After an entire book is filled (I have ten pages left of my original journal), I finally feel I have a wide enough variety of topics to be of use to a wide variety of audiences. This is inspired by a verse I was reading yesterday, prompted by a prior mentor and persisting friend of mine, Bobby Musil. In asking him where God wanted me to go in my life, he responded with three passages from the Bible, one of which was the Sermon on the Mount, Matthew 5-7. Chapter 7 verse 7 reads:

"Ask and it will be given to you; seek and you will find; knock and the door will be opened to you.”

(by the way, Bobby, I have read through these passages multiple times, but I need to read through them more)
I will begin knocking here. Even if you are not a leader in your ministry, church, or organization, please pass this along to them. I will speak before a variety of audiences, from school gatherings (my alma mater happens to be a Christian private school), to church services, to business meetings. I only have two requirements:

-The purpose of the function be glorifying Jesus Christ, whether directly or simply a Christian function.
-I am not glorified over Christ.

The service will be free (as a college student, I am obligated to accept donations). If you are interested, my email is

Email me, or pass my email along to someone who will. And thank you, for giving me the opportunity to share this inspiration. Here is one of my pieces (Note: I need to record this again; this audio did not please me)

subjects of poetry:
the spirit of giving/serving
The Prodigal Father
the High Road
Others soon to come

Friday, October 5, 2012


Today, i have a poem, inspired by God's Word, spoken through a man after His own heart.
This is based off of the Story of the Lost Son - Luke ch.15: 11-32

The enemy I have listened to,
Whispered me a gilded sick lie,
Cropped out all of its truth,
I was sold on a lie that looks good to the eye.

In the house, (not free from sin),
I fell prey to the lies of if & when,
Took my inheritance,
My Father thought erased,
And left to far away to waste my grace.

I spent it all, and famine came,
Once so strong, I became so lame.
Mistakes made real through unforeseen,
Through trial, from the lie, I was weaned!

This incredible letdown of a lifetime,
Let me go astray,
Twas inconceivable at the time,
That this is where I’d be!

I came to my senses at my lowest ebb,
Was feeding pigs when I set my thoughts straight,
Thought to extricate myself from this web,
And how much food Father's servants ate.

And so I made a speech for Him,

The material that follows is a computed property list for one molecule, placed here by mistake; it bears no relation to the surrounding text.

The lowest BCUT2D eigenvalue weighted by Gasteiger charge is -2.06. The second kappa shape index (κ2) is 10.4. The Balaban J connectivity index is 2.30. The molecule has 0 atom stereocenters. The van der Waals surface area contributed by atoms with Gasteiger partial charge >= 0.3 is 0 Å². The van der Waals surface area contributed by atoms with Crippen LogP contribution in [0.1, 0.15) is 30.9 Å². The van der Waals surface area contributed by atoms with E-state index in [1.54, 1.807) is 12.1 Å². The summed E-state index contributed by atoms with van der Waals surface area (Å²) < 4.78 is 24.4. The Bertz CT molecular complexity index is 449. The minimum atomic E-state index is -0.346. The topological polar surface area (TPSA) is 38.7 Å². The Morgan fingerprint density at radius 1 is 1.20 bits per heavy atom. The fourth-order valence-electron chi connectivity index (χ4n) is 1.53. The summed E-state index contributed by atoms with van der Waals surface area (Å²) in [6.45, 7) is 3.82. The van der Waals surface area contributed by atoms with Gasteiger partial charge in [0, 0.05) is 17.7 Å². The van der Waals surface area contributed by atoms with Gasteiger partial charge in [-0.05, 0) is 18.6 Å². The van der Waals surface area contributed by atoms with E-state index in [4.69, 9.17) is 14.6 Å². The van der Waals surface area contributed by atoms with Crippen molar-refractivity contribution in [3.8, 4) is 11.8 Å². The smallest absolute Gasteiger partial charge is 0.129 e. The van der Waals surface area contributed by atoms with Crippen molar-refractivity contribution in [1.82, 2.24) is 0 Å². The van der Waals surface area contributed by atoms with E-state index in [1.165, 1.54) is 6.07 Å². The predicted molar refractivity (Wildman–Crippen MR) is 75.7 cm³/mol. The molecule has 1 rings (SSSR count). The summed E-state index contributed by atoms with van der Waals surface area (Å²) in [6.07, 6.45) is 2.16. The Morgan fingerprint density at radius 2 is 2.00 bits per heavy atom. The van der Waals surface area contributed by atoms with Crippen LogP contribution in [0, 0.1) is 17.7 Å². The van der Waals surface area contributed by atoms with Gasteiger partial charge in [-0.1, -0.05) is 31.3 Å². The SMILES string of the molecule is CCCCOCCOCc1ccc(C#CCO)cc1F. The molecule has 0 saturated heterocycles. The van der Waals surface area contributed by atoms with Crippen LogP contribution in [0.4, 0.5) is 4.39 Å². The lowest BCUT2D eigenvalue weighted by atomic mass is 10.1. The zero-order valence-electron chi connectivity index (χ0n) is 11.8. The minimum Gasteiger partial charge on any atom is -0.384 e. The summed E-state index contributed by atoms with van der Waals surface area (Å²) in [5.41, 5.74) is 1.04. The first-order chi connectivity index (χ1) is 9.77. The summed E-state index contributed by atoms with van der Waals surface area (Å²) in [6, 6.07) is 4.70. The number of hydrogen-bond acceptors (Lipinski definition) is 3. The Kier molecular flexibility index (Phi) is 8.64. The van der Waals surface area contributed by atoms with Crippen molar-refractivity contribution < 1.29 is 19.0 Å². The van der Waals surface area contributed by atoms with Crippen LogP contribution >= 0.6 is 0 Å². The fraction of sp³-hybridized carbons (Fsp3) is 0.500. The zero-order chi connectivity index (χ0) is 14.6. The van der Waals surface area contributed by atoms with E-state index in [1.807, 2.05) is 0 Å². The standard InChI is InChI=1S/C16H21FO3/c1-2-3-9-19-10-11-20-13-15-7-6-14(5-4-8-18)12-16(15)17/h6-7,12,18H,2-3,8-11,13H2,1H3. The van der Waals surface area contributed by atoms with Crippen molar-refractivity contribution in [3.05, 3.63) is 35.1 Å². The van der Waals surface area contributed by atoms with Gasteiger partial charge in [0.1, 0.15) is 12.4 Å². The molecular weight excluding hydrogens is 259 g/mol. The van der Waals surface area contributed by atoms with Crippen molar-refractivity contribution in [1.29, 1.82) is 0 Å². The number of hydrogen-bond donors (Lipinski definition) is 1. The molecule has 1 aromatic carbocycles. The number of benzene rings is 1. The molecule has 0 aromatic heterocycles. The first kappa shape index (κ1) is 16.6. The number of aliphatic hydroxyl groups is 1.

Twenty-seven letters long,
I’d beg retribution for my sin,
Through punishment, I’d atone the wrong!

As I was still far away,
I saw a figure run to me,
My Father! I know He hates,
I prepare my speech, my plea:

“Father, I have sinned against heaven and in Your sight-
I am no longer worthy to be called Your son--”
Your embrace muted me, in Your love I calmed my plight,
You held me as You threw a party for Your found son.

All along, I thought:
“O Great Father, I don't deserve the gift!
I've taken Your inheritance and squandered it!
What I’d done to deserve Your love I can't think of,
But let me work in Your fields till the kingdom come!

Why do You kill the fatted calf for me?
After all I've done – I've made You weep!
Is it this strong, my Father – Your Love??
This is the love of the One Above!”

But what of my brother? Where is he?
You leave my side to go out to him,
He hears not Your call, ignores Your plea,
His anger boils over at the brim:

“Why revel for this son of Yours?
He spoiled your will – HAVE YOU FORGOT?
No party given for my constant work,
Though this party shows his punishment is naught!”

The rage consumed him, with one word You calmed -
“Teknon – child – loved one – be calm.
There is a place in My House for you;
But my son was lost – is found! - joy so true!”

These brothers are us -
One far away, one thinks he's close,
One wastes grace, the other works for more -
BOTH equally loved, both thought not,
Such grace was not easily bought

It took the Teller of this story true,
To let Himself die for us – and you,

The story of the Prodigal Father –
Lavish in every grace and way,
I, a proud man, as it were,
Am humbled by the power of His Word!

Wednesday, October 3, 2012

Pulpit Freedom Sunday

This Sunday, dubbed “Pulpit Freedom Sunday”, several thousand pastors are going to state their political beliefs in front of their congregations. I have mixed feelings on the subject, as I will delineate below. For the purposes of this delineation, I will make myself falsely superior to all, so that I can avoid claims of pride. I do not need my conscious intruding on a topic such as this.

I am pleased that Christian people are fighting an injustice they feel is present, rather than (for many years) relying on simply passively allowing the will of God to work. (Note: this is a rather harsh statement, though I mean this for the Church in general, not any specific congregation, nor even a region of congregations. Rather, the direction the Body itself has taken.)